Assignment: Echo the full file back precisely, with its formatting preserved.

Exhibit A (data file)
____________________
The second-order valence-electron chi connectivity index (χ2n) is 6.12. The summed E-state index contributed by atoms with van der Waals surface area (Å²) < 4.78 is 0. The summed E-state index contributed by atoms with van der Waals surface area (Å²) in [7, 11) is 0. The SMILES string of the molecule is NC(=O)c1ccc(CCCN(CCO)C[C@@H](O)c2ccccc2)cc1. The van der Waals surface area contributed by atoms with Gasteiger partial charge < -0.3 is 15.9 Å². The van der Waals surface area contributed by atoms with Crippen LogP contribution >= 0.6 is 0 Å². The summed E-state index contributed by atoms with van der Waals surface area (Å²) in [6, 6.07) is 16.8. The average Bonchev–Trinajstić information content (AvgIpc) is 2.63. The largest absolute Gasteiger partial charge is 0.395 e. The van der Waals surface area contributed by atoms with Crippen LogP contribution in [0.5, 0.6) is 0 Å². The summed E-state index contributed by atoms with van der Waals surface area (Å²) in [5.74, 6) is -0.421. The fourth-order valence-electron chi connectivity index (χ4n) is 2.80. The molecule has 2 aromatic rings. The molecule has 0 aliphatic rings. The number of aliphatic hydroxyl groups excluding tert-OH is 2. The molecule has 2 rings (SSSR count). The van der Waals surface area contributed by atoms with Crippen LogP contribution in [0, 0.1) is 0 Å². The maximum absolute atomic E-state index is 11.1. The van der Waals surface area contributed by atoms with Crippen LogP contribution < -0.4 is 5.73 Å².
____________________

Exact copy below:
The second-order valence-electron chi connectivity index (χ2n) is 6.12. The summed E-state index contributed by atoms with van der Waals surface area (Å²) < 4.78 is 0. The summed E-state index contributed by atoms with van der Waals surface area (Å²) in [7, 11) is 0. The SMILES string of the molecule is NC(=O)c1ccc(CCCN(CCO)C[C@@H](O)c2ccccc2)cc1. The van der Waals surface area contributed by atoms with Gasteiger partial charge < -0.3 is 15.9 Å². The van der Waals surface area contributed by atoms with Crippen LogP contribution >= 0.6 is 0 Å². The summed E-state index contributed by atoms with van der Waals surface area (Å²) in [6, 6.07) is 16.8. The average Bonchev–Trinajstić information content (AvgIpc) is 2.63. The largest absolute Gasteiger partial charge is 0.395 e. The van der Waals surface area contributed by atoms with Crippen LogP contribution in [0.5, 0.6) is 0 Å². The summed E-state index contributed by atoms with van der Waals surface area (Å²) in [5.74, 6) is -0.421. The fourth-order valence-electron chi connectivity index (χ4n) is 2.80. The molecule has 2 aromatic rings. The molecule has 0 aliphatic rings. The number of aliphatic hydroxyl groups excluding tert-OH is 2. The molecule has 2 rings (SSSR count). The van der Waals surface area contributed by atoms with Crippen LogP contribution in [0, 0.1) is 0 Å². The maximum absolute atomic E-state index is 11.1. The van der Waals surface area contributed by atoms with Crippen LogP contribution < -0.4 is 5.73 Å².